With so much information — and misinformation — out there about the coronavirus (COVID-19), you may understandably be confused about how to treat your symptoms if you get it. There's been some discussion about whether or not it's safe to take ibuprofen, for example. There were fears circulating that the common fever reducer could exacerbate the virus, but the World Health Organization has since clarified its position.
On March 18, WHO tweeted a graphic explaining that, "based on currently available information, WHO does not recommend against the use of ibuprofen. We are also consulting with physicians treating COVID-19 patients and are not aware of reports of any negative side effects of ibuprofen, beyond the usual known side effects that limit its use in certain populations."
The concerns over ibuprofen began with a report in the scientific journal The Lancet, which suggested that ibuprofen could increase the expression of ACE2 receptors that the virus uses to bind to cells, and therefore facilitate the spread of the infection. However, these concerns are largely theoretical, based on limited lab observations and scientific hypotheses.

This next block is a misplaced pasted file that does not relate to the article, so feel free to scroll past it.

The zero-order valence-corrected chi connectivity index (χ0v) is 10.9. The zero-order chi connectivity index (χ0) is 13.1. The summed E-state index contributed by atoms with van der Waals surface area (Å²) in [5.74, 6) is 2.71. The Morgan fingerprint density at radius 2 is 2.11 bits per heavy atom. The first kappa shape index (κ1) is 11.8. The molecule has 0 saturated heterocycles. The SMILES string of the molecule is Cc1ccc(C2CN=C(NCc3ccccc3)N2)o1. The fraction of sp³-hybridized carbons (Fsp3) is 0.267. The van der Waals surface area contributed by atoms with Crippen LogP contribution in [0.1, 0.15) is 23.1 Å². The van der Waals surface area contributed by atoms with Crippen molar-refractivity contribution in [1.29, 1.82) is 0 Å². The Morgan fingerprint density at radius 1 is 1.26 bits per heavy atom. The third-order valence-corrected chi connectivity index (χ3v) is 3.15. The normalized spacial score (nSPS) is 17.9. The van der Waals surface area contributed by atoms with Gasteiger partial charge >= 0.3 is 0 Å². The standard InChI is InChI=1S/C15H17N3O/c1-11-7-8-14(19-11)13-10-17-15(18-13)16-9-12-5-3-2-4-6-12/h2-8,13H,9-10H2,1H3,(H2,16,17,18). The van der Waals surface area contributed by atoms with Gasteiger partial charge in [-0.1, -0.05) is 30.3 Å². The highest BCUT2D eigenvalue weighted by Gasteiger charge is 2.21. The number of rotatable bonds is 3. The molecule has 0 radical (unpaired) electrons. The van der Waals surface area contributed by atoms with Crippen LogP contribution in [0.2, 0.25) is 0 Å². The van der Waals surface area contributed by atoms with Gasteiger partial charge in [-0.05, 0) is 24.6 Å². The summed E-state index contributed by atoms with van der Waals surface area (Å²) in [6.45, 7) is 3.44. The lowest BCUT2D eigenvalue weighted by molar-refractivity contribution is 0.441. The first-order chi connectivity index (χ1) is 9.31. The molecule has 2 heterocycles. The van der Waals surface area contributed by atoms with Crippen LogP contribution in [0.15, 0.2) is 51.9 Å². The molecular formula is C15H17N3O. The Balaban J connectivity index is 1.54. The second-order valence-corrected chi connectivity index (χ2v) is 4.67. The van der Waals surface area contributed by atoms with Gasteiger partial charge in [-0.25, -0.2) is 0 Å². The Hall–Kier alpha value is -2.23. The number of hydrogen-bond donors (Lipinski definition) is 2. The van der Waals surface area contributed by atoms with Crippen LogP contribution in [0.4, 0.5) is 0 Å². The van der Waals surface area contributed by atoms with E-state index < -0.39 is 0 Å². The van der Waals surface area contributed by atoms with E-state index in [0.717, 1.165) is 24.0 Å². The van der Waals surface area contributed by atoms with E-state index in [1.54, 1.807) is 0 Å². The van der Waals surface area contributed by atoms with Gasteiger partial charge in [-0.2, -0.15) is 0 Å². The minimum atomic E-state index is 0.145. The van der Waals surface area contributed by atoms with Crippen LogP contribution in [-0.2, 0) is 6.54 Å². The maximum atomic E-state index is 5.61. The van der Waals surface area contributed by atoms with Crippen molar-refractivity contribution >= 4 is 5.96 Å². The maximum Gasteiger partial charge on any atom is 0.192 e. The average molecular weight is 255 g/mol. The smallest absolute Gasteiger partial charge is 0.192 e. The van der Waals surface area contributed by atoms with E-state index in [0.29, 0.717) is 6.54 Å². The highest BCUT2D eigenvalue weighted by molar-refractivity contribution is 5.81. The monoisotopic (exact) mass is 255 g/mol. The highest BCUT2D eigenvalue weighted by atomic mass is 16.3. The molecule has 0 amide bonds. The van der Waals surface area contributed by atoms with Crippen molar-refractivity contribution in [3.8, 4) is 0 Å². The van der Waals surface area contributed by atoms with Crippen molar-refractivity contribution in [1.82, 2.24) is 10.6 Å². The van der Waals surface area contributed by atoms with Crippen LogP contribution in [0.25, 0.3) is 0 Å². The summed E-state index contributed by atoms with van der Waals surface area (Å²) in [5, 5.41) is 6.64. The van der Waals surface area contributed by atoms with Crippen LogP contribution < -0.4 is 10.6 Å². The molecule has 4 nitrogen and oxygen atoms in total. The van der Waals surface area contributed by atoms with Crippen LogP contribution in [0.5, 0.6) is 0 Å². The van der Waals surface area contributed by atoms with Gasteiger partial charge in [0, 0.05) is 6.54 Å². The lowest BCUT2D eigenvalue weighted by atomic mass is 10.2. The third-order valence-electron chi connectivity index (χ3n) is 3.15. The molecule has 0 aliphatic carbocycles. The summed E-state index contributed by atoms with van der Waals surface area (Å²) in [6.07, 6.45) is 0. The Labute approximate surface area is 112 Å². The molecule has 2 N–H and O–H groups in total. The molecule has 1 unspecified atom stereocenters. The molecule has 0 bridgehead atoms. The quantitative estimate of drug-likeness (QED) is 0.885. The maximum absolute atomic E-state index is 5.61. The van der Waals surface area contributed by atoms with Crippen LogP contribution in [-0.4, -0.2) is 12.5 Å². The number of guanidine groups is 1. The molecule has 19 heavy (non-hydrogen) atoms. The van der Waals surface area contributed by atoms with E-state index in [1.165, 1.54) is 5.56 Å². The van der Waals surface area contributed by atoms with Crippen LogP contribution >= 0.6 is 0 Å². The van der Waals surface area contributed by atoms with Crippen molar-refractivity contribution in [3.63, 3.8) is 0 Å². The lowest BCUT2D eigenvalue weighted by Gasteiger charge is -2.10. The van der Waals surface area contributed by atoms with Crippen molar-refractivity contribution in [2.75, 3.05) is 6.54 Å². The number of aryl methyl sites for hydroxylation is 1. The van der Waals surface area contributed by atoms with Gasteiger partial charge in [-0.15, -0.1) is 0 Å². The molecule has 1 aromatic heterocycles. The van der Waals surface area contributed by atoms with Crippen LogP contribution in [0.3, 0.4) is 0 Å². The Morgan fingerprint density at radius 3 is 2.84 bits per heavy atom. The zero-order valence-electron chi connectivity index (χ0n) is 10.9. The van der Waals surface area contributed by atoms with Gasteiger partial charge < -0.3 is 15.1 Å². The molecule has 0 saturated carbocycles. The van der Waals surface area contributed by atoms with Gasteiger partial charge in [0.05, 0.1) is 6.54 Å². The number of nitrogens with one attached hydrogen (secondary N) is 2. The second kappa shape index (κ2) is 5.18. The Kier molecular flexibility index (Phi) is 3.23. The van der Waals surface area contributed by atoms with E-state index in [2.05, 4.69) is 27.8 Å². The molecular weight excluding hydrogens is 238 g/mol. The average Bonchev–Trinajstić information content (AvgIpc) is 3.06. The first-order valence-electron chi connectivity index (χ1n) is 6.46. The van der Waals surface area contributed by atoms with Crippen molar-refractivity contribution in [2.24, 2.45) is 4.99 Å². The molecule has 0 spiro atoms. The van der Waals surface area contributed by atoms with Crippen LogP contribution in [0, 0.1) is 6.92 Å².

As Ramzi Yacoub, PharmD, chief pharmacy officer at SingleCare, explained to POPSUGAR, the findings are based on similarities in a small group of severe cases of COVID-19, in which patients shared common conditions, including cerebrovascular disease, diabetes, hypertension, and heart disease. "These patients were often treated with a common hypertension medication called an angiotensin-converting enzyme (ACE) inhibitor," Dr. Yacoub said. "These medications can increase the expression of an enzyme called ACE2, which has been identified as a way the current coronavirus attaches to the lungs in the body. So, based on this finding, they hypothesized that an increase in expression of ACE2 can lead to more severe cases of COVID-19."
While other medications like ibuprofen can lead to an increase in ACE2, Dr. Yacoub repeated that there are currently no recommendations to avoid the pain reliever. "This observation was noted in a small group of patients, and there have not been any controlled trials to prove this at this point," he told POPSUGAR. "We are currently learning a lot about this coronavirus, and there is a lot of information that is floating around based on small studies and anecdotal evidence. There have been a number of controlled studies that have started to try to find effective ways to treat COVID-19, and these studies should provide us more insight, once completed."
What should you do in the meantime? "Speak to your healthcare professional about the use of ibuprofen and if it's right for you," Dr. Yacoub said.
POPSUGAR aims to give you the most accurate and up-to-date information about the coronavirus, but details and recommendations about this pandemic may have changed since publication. For the latest information on COVID-19, please check out resources from the WHO, CDC, and local public health departments.